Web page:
Javascript asynchronous rsa key generation - extends jsbn
Switch branches/tags
Nothing to show
Clone or download
Failed to load latest commit information.
rsasync.js Modifying generateAsync to not return rsa. Nov 25, 2011

Generating RSA keys is a characteristically CPU intensive operation. This presents problems when operating on weak devices (such as the iPhone 3G) in environments under strict computation restrictions (such as safari mobile's 10 second javascript execution timeout).

What is needed is an RSA key generation library that operates asynchronously in order to chug through the 2+ minutes of computation time required to generate a 512 RSA key on a weak device without bumping against the computation restrictions enforced by the safari mobile execution environment.

Some nearly suitable libraries do exist, but all of them fall short in some fashion.

  • Probably the closest is this asynchronous keygen from Atsushi Oka However, the interface for Ats Oka's library is not simple and the architecture of the code leaves something to be desired.

  • Cryptico is another library featuring RSA key generation which is also touted as a sort of all-in-one solution However, this library really just glues together a bunch of already-available libraries and packages them as a unit.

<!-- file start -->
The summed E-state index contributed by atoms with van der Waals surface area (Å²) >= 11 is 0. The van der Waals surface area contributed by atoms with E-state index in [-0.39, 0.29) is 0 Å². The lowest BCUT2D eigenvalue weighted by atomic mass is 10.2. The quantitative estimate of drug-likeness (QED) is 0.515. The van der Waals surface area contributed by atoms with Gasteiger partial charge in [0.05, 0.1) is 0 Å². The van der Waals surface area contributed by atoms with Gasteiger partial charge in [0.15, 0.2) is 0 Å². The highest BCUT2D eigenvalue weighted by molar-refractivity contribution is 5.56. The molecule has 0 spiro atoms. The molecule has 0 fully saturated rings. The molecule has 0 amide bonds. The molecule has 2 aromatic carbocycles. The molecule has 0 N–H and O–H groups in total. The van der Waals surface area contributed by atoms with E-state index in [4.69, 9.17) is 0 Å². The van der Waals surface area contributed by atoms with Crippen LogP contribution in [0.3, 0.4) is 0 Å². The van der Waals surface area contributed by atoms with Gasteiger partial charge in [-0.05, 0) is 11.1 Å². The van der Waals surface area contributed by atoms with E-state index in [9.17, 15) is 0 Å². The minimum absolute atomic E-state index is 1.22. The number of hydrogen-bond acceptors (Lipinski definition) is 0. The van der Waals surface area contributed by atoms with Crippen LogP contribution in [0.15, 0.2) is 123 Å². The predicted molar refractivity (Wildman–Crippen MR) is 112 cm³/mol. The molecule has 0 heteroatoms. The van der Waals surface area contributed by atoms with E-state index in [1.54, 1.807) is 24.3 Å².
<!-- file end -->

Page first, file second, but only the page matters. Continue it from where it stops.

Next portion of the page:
• jsbn is the underlying RSA key generator packaged with Cryptico and is available on its own This library has a fairly simple interface and is relatively fast and compact meeting most of my requirements. However, this library doesn't do asynchronous key generation.

But we can fix that.

jsbn RSA keygen times out after 11 seconds on the iPhone 3G for even a 256 bit key but with a little fenangling and a lot of setTimeouts, we can get it to handle a key of virtually any size for which the user has the patience to wait.

Here's an example of the new async interface:

key = new RSAKey();
key.generateAsync(512, "03", function(){
    var pubKey = hex2b64(key.n.toString(16));

This was a great exercise in how to turn synchronous javascript into asynchronous javascript. Taking procedural code and breaking those for loops into recursive functions was a mind bender but once I figured out how it generally ought to work, each function became easier to port.

Originally I did it all inline, but later I ripped it all out into a separate file which extends Tom Wu's jsbn.